Every morning I paused to look at these mountains, to drink them in with my eyes. I grew very small beneath them. I had lived more than five decades, but my life was a nanosecond in their time. Civilization was a little bubble. Those mountains loomed above me like the crests of ocean waves. The forces that had been building them for millennia sometimes shook the city and made the glasses dance on my kitchen shelf and the light bulb swing on its cord.

Every morning I looked at the great still peaks and went on to my work with my staff and my clients. In my mind, we were like the children my brother and I were when we went into the ocean waves and locked our hands together to see if we could stand up as a big ocean wave washed over us. No matter how firmly my brother and I locked arms, sooner or later we were knocked down. My staff and I would do our best, but it would stand only afew seconds in the cosmic scheme of things. You might think it odd I took some comfort in that realization. But after all, it shrunk not only the importance of my work but the importance of my frustrations and failures.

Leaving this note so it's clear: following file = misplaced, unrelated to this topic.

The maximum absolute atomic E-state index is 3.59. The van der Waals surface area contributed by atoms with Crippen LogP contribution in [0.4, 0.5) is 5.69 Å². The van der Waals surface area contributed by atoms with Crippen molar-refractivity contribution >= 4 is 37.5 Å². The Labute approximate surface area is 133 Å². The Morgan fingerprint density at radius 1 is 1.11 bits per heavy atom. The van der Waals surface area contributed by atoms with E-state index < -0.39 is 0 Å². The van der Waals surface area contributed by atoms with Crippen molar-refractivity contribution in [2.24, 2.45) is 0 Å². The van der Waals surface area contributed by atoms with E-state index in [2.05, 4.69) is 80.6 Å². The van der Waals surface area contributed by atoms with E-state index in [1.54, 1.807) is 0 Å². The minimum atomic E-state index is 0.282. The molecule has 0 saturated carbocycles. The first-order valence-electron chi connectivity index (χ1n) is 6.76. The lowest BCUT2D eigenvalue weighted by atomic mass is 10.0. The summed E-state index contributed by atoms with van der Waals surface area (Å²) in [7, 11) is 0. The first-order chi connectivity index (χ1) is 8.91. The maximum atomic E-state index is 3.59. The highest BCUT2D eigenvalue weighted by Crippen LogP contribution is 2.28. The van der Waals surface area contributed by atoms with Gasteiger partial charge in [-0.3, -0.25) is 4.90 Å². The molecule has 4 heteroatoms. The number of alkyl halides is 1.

Apart from that kind of comfort and perspective, I have no other explanation for why I like to live in a wild place. Whether the wildness is ocean waves, great mountains, or the stillness of an old forest, it tells me what Lord David Cecil’s father, the prime minister of England, once told him: “Few things matter very much, and most things don’t matter at all.”